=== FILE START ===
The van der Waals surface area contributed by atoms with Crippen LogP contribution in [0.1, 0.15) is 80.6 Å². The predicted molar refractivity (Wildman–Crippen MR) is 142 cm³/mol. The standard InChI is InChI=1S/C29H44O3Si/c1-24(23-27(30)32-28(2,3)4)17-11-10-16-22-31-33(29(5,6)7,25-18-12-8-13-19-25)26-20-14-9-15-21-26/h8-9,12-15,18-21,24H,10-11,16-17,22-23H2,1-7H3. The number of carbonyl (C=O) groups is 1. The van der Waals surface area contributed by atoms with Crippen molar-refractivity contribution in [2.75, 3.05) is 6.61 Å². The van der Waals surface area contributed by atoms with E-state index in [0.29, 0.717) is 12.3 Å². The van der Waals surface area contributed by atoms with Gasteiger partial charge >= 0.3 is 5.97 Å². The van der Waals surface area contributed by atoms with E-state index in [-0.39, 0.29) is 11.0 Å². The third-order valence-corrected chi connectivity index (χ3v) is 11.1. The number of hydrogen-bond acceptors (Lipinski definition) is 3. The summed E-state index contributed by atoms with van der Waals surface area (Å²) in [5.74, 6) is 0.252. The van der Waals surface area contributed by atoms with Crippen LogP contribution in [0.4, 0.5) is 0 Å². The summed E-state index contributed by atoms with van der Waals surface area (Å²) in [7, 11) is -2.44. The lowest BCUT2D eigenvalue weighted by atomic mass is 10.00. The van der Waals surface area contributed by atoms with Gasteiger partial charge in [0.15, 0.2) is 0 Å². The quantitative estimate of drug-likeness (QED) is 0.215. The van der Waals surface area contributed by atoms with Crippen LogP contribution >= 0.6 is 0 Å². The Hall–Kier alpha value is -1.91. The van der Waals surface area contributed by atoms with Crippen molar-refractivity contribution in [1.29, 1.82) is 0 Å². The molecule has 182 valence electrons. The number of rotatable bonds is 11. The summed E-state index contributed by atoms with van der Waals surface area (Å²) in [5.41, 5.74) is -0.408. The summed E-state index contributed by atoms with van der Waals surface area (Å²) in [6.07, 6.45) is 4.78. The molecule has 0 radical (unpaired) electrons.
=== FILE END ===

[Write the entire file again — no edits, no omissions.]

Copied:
The van der Waals surface area contributed by atoms with Crippen LogP contribution in [0.1, 0.15) is 80.6 Å². The predicted molar refractivity (Wildman–Crippen MR) is 142 cm³/mol. The standard InChI is InChI=1S/C29H44O3Si/c1-24(23-27(30)32-28(2,3)4)17-11-10-16-22-31-33(29(5,6)7,25-18-12-8-13-19-25)26-20-14-9-15-21-26/h8-9,12-15,18-21,24H,10-11,16-17,22-23H2,1-7H3. The number of carbonyl (C=O) groups is 1. The van der Waals surface area contributed by atoms with Crippen molar-refractivity contribution in [2.75, 3.05) is 6.61 Å². The van der Waals surface area contributed by atoms with E-state index in [0.29, 0.717) is 12.3 Å². The van der Waals surface area contributed by atoms with Gasteiger partial charge >= 0.3 is 5.97 Å². The van der Waals surface area contributed by atoms with E-state index in [-0.39, 0.29) is 11.0 Å². The third-order valence-corrected chi connectivity index (χ3v) is 11.1. The number of hydrogen-bond acceptors (Lipinski definition) is 3. The summed E-state index contributed by atoms with van der Waals surface area (Å²) in [5.74, 6) is 0.252. The van der Waals surface area contributed by atoms with Crippen LogP contribution in [0.4, 0.5) is 0 Å². The summed E-state index contributed by atoms with van der Waals surface area (Å²) in [7, 11) is -2.44. The lowest BCUT2D eigenvalue weighted by atomic mass is 10.00. The van der Waals surface area contributed by atoms with Gasteiger partial charge in [0.15, 0.2) is 0 Å². The quantitative estimate of drug-likeness (QED) is 0.215. The van der Waals surface area contributed by atoms with Crippen LogP contribution >= 0.6 is 0 Å². The Hall–Kier alpha value is -1.91. The van der Waals surface area contributed by atoms with Crippen molar-refractivity contribution in [1.29, 1.82) is 0 Å². The molecule has 182 valence electrons. The number of rotatable bonds is 11. The summed E-state index contributed by atoms with van der Waals surface area (Å²) in [5.41, 5.74) is -0.408. The summed E-state index contributed by atoms with van der Waals surface area (Å²) in [6.07, 6.45) is 4.78. The molecule has 0 radical (unpaired) electrons.